Is My Home My Castle?

By Slade, David C. | The World and I, March 1998 | Go to article overview

Is My Home My Castle?


Slade, David C., The World and I


A decade before the American Revolution, a member of the English Parliament spoke on English citizens' right of privacy in their home: "The poorest man may in his cottage bid defiance to all the force of the Crown. It may be frail--its roof may shake--the wind may enter--the storm may enter--the rain may enter--but the king of England cannot."

Such stark sentiments were dearly held by the American colonists, who bridled at the general "writs of assistance" that allowed the king's soldiers to enter any house and seize any property and required all citizens to assist in the seizure. Few provisions of the Bill of Rights grow so directly out of the colonists' experience with unrestrained governmental power as did the Fourth Amendment's assurance against unreasonable searches and seizures of one's person, home, and property.

For five centuries the English (and hence American) law held that before an officer could break in to and enter a dwelling, he must give notice to the occupants (knock and announce) and be refused entry by them. Only then could the officer, with a valid warrant, break into and enter the property. But recently, a few narrow "no knock" exceptions have been recognized by Congress and the Supreme Court. United States v. Ramirez is such a "no knock" case.

In 1994, a federal prisoner named Shelby, considered highly dangerous, was being transported from jail in Portland, Oregon, to court to testify. En route, Shelby, facing a 20-year sentence and nicknamed "Houdini," slipped out of his handcuffs, violently overwhelmed the deputy sheriff escort, and escaped. The authorities immediately issued a press release warning the public about the escape of this dangerous prisoner and requested the public's help in locating him.

The next day a "reliable source" said that he had seen a man he believed to be Shelby at a home in Portland. Two federal agents checked out the tip and from afar saw a man wearing a blue jumpsuit in the backyard; they both concluded it was Shelby. At 6:15 the next morning, a 45-member police SWAT team raided the home. They announced over a loudspeaker that they had a search warrant, but without waiting for any response from inside, one officer smashed a window of the garage and began waving a gun.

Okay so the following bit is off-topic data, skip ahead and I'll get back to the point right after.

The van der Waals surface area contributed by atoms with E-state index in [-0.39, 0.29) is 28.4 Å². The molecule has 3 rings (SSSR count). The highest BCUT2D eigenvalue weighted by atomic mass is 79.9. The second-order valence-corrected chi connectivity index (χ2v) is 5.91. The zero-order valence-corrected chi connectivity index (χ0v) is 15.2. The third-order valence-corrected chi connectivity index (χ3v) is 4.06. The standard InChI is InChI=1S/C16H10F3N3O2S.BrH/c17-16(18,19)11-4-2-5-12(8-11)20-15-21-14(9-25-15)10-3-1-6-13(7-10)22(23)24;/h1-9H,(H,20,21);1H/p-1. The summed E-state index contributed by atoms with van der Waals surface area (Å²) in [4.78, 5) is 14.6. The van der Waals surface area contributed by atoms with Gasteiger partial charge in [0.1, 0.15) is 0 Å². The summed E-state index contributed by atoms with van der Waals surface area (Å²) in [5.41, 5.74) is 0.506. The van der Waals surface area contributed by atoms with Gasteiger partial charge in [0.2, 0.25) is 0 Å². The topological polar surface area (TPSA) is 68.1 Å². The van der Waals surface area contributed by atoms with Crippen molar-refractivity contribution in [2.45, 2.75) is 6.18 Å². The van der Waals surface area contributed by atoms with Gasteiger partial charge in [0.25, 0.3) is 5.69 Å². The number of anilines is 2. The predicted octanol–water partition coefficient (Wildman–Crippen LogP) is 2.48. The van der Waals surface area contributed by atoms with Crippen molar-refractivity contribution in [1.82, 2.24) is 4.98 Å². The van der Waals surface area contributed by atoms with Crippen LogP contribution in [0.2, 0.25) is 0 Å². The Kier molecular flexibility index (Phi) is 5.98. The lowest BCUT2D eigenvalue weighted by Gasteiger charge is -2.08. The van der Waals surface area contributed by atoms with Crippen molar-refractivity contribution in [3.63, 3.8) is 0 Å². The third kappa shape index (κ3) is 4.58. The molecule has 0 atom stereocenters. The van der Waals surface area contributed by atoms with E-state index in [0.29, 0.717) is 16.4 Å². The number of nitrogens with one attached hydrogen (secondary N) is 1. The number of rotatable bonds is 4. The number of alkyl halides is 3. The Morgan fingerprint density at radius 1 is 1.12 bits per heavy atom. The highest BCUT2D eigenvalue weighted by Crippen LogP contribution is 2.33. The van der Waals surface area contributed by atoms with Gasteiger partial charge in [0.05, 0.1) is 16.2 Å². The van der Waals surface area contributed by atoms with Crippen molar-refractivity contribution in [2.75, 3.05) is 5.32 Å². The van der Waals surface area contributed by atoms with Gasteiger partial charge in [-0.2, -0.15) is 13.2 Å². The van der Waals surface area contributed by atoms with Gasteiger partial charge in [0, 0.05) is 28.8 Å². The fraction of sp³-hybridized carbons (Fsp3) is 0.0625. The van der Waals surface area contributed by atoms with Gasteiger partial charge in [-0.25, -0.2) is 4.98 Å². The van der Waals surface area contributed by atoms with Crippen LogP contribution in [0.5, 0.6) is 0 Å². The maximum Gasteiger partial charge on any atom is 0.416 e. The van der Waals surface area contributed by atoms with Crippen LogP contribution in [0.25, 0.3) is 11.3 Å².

Inside the house, the owner, Hernan Ramirez, was asleep with his wife and three-year-old child. Ramirez awoke to the sound of breaking glass and thought that burglars were breaking into his home. Fearing for the safety of his family and unaware that it was the police, Ramirez grabbed a pistol and fired at the garage. The SWAT team returned a volley of gunfire and then stormed the home. Ramirez, seeing that it was the police, threw himself on the floor in a "frightened state."

The police then arrested Ramirez--even though Shelby was nowhere to be found. At 6:35 A.M., Ramirez and his wife were handcuffed, and they and their daughter were taken away by police in front of all the neighbors. Then the plot thickened. While holding the family, the police discovered that they hadn't captured Shelby but rather had arrested someone else--an innocent home owner. But, the police also discovered that Ramirez was a long-ago convicted felon and thus was not allowed to possess a handgun. …

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